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Bed Bugs May Be Cause for Mental Health Concern


Photo: Texas Agrigro Extension Services

Monroe County officials are taking steps to track the number of bed bug infestations reported in the area.

Reports of bed bug infestations are becoming more frequent across the country so much that now professionals are recognizing that the bugs can be associated with a mental health problem.

Mike Jenson, Director of Health and Safety at Indiana University said, through his job working for the department’s Public Health sector, he’s become something of a bed bug expert.

“People get so worried and obsessed about having them crawling all over them while they’re sleeping that they actually have severe psychological problems because of that,” Jenson said.

There’s no actual danger associated with bed bugs. They don’t carry human pathogens and can’t make their victims sick. But Jenson said about 50-percent of Americans are allergic to bed bugs, meaning if they’re bitten they’ll see a raised and itchy red bump, much like a mosquito bite. But more than that, Jenson said, bedbugs are making some people paranoid.

“So from purely a physical health perspective there’s not a worry there. The worry is that there is a stigma associated with them. They make people very uncomfortable,” Jenson said.  “They creep people out a lot.”

In fact, they’re making people so concerned that officials at the Monroe County Health Department have developed a system to help them track the bugs.  Health Department Administrator Penny Caudill says the department asks for zip codes only from individuals, businesses, or pest control professionals who she hopes will report any infestation with which they come in contact.  The goal is to track the areas that are affected the most in an effort to find ways to help those people—generally Caudill said she intends for that help to come in the form education about bed bug identification and getting rid the problem. Caudill said the idea behind the Website is to provide a single location for those with a bed bug issue to report the occurrence. She said before individuals were reporting bed bug instances to the  health department, local schools and Indiana University…and there was no way to know if the same bed bug sightings were being reported multiple times.

“I would actually hope that the number that are reported from pest control companies are similar to the numbers that we’re seeing in residences and that the zip codes are matching. You know that if pest control companies are telling us that this area is where they’re going to most often that the that the instances that residents or business are reporting would fall in line,” Caudill said

Health department officials aren’t the only ones taking steps to attack the bed bug problem. Businesspeople like Furniture Exchange owner Steve Birch  said he’s made some changes too.  Birch sells both new and used furniture at his store, but due to the increase of bedbugs ,he’s stopped selling used beds.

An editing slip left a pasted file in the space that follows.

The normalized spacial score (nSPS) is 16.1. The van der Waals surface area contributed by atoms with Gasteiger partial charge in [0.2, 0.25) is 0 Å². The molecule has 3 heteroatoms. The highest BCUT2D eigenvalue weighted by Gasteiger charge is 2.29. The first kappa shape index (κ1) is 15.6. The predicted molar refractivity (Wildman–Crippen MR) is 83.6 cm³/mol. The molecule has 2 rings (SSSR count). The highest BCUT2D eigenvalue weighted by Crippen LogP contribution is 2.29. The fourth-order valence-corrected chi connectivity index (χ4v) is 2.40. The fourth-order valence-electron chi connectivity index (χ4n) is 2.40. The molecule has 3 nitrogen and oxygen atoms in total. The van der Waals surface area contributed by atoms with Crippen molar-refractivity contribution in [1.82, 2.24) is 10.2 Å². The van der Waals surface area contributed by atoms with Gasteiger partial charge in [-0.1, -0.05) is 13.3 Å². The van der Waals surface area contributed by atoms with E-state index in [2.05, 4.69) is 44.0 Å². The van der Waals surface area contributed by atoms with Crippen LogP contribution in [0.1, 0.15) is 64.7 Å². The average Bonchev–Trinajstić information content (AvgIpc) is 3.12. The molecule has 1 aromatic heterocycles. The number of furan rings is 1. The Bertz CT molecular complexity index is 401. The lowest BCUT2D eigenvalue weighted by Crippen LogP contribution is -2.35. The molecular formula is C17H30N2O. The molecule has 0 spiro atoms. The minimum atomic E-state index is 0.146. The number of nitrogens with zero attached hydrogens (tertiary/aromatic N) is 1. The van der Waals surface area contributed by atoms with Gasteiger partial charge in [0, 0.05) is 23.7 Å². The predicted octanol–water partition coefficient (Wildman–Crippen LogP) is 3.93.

“You know, for a long time we did and that was a big part of our business for a long time and we hated to quit doing that, but on the advise of the exterminators who have seen this problem in other buildings we felt like it was something we should quit doing. I guess if we brought one mattress in with bed bugs it could infest the whole store and cost tens of thousand of dollars to cure,”  Birch said.

But Jenson said bed bugs don’t just travel on beds.

“You shouldn’t pick up furniture that’s sitting at the side of the road.  I know of at least one local infestation that happened because of a couch that someone picked up at the side of the road that ended up having bed bugs in it and they got all over that residence,” Jenson said.

Jenson said bed bugs can even hitch a ride on people.

“I’ve definitely heard stories of people who are walking along and actually shedding bed bugs as they go.”

Birch said he carefully inspects every piece of used furniture he collects before bringing it into his store and points out that in all his 13 years of business he’s never seen a bed bug. But he laughed at the idea that a bed bug might be transferred from a potential customer’s sweater as he or she checks out the floor items, essentially making every couch—new or used—a potential threat.

But in the case of bedbugs, Jenson said it’s best to be proactive. He said avoid any place you think might be infested with bed bugs. Always check your hotel room, or even the bed at a friend’s house, looking in the seams around the mattress and cracks near the headboard for any sign of an infestation. Assume one bed bug means a bunch of bed bugs as Jenson says all it takes is one bug with fertilized eggs and a food source (you) to build a family. Letting the problem go longer, he said, will just mean a bigger hassle and a bigger cost to clean it up . And finally, Jenson said, there are a few steps a person can take if they think they’ve been in an infested area to keep the bugs from getting in their home.

“If they’ve been in a place where they suspect there might have been a bed bug, or a bed bug problem they can immediately when they come home strip down and throw all their clothes in the dryer for 30 minutes and that will kill any bed bugs that might have gotten on their clothing,” Jenson said.

Typically, if bug bugs and their eggs are heated to about 150 degrees that’s enough to kill them. But in order to get any kind of treatment for your home, whether it’s a heat treatment or more lengthy chemical treatment, Jenson said the only solution is to get help from a professional who has had previous experience in bed bug eradication.

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